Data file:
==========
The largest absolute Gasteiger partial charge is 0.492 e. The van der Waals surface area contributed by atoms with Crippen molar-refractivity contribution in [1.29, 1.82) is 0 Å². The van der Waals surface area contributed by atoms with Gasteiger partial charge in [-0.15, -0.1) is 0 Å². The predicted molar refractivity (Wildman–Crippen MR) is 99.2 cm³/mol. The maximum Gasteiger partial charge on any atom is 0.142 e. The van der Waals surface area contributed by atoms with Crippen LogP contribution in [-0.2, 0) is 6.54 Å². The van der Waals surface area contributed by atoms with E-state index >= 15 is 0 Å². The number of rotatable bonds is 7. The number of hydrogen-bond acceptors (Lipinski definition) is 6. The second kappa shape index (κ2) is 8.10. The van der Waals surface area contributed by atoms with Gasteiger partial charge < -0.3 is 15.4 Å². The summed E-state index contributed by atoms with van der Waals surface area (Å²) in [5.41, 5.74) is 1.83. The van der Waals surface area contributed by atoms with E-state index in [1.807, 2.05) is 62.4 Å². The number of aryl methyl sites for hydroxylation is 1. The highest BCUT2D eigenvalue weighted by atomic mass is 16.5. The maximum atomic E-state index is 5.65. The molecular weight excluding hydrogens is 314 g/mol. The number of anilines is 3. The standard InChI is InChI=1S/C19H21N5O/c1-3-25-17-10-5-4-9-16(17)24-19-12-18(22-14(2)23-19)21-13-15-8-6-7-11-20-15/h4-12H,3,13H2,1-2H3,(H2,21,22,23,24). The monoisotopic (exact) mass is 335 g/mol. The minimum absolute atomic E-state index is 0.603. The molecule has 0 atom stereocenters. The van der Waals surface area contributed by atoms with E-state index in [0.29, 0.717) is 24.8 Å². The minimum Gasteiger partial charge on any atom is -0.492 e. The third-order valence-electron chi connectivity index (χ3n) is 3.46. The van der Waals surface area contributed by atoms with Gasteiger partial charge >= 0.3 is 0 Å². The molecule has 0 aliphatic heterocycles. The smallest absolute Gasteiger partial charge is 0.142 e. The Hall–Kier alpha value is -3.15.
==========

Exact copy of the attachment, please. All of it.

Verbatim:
The largest absolute Gasteiger partial charge is 0.492 e. The van der Waals surface area contributed by atoms with Crippen molar-refractivity contribution in [1.29, 1.82) is 0 Å². The van der Waals surface area contributed by atoms with Gasteiger partial charge in [-0.15, -0.1) is 0 Å². The predicted molar refractivity (Wildman–Crippen MR) is 99.2 cm³/mol. The maximum Gasteiger partial charge on any atom is 0.142 e. The van der Waals surface area contributed by atoms with Crippen LogP contribution in [-0.2, 0) is 6.54 Å². The van der Waals surface area contributed by atoms with E-state index >= 15 is 0 Å². The number of rotatable bonds is 7. The number of hydrogen-bond acceptors (Lipinski definition) is 6. The second kappa shape index (κ2) is 8.10. The van der Waals surface area contributed by atoms with Gasteiger partial charge < -0.3 is 15.4 Å². The summed E-state index contributed by atoms with van der Waals surface area (Å²) in [5.41, 5.74) is 1.83. The van der Waals surface area contributed by atoms with E-state index in [1.807, 2.05) is 62.4 Å². The number of aryl methyl sites for hydroxylation is 1. The highest BCUT2D eigenvalue weighted by atomic mass is 16.5. The maximum atomic E-state index is 5.65. The molecular weight excluding hydrogens is 314 g/mol. The number of anilines is 3. The standard InChI is InChI=1S/C19H21N5O/c1-3-25-17-10-5-4-9-16(17)24-19-12-18(22-14(2)23-19)21-13-15-8-6-7-11-20-15/h4-12H,3,13H2,1-2H3,(H2,21,22,23,24). The monoisotopic (exact) mass is 335 g/mol. The minimum absolute atomic E-state index is 0.603. The molecule has 0 atom stereocenters. The van der Waals surface area contributed by atoms with E-state index in [0.29, 0.717) is 24.8 Å². The minimum Gasteiger partial charge on any atom is -0.492 e. The third-order valence-electron chi connectivity index (χ3n) is 3.46. The van der Waals surface area contributed by atoms with Gasteiger partial charge >= 0.3 is 0 Å². The molecule has 0 aliphatic heterocycles. The smallest absolute Gasteiger partial charge is 0.142 e. The Hall–Kier alpha value is -3.15.